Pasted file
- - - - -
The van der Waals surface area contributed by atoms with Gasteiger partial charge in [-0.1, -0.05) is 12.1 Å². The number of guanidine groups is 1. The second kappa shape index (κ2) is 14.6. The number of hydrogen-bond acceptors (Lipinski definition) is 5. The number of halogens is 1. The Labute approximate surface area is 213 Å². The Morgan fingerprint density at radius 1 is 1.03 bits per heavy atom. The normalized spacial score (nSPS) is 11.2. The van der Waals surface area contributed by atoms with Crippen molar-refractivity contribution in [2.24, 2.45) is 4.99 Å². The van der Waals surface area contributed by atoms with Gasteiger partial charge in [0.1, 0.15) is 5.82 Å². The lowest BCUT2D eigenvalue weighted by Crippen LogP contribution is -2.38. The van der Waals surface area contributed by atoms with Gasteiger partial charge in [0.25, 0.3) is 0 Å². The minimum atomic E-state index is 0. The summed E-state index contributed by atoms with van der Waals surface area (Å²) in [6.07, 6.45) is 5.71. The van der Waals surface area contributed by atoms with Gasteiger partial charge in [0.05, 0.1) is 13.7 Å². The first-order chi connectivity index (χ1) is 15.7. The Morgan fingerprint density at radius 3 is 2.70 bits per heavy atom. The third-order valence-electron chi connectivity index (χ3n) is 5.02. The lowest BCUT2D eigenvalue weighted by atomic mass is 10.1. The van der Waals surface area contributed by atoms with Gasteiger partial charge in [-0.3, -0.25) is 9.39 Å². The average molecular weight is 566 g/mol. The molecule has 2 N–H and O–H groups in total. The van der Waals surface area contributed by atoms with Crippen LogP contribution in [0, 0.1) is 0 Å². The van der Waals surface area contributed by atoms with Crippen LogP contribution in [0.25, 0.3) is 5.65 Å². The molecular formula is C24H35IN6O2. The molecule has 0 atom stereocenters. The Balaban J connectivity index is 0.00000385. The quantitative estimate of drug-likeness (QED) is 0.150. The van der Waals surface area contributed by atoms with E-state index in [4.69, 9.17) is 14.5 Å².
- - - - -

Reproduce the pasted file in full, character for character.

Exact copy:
The van der Waals surface area contributed by atoms with Gasteiger partial charge in [-0.1, -0.05) is 12.1 Å². The number of guanidine groups is 1. The second kappa shape index (κ2) is 14.6. The number of hydrogen-bond acceptors (Lipinski definition) is 5. The number of halogens is 1. The Labute approximate surface area is 213 Å². The Morgan fingerprint density at radius 1 is 1.03 bits per heavy atom. The normalized spacial score (nSPS) is 11.2. The van der Waals surface area contributed by atoms with Crippen molar-refractivity contribution in [2.24, 2.45) is 4.99 Å². The van der Waals surface area contributed by atoms with Gasteiger partial charge in [0.1, 0.15) is 5.82 Å². The lowest BCUT2D eigenvalue weighted by Crippen LogP contribution is -2.38. The van der Waals surface area contributed by atoms with Gasteiger partial charge in [0.25, 0.3) is 0 Å². The minimum atomic E-state index is 0. The summed E-state index contributed by atoms with van der Waals surface area (Å²) in [6.07, 6.45) is 5.71. The van der Waals surface area contributed by atoms with Gasteiger partial charge in [0.05, 0.1) is 13.7 Å². The first-order chi connectivity index (χ1) is 15.7. The Morgan fingerprint density at radius 3 is 2.70 bits per heavy atom. The third-order valence-electron chi connectivity index (χ3n) is 5.02. The lowest BCUT2D eigenvalue weighted by atomic mass is 10.1. The van der Waals surface area contributed by atoms with Gasteiger partial charge in [-0.3, -0.25) is 9.39 Å². The average molecular weight is 566 g/mol. The molecule has 2 N–H and O–H groups in total. The van der Waals surface area contributed by atoms with Crippen LogP contribution in [0, 0.1) is 0 Å². The van der Waals surface area contributed by atoms with Crippen LogP contribution in [0.25, 0.3) is 5.65 Å². The molecular formula is C24H35IN6O2. The molecule has 0 atom stereocenters. The Balaban J connectivity index is 0.00000385. The quantitative estimate of drug-likeness (QED) is 0.150. The van der Waals surface area contributed by atoms with E-state index in [4.69, 9.17) is 14.5 Å².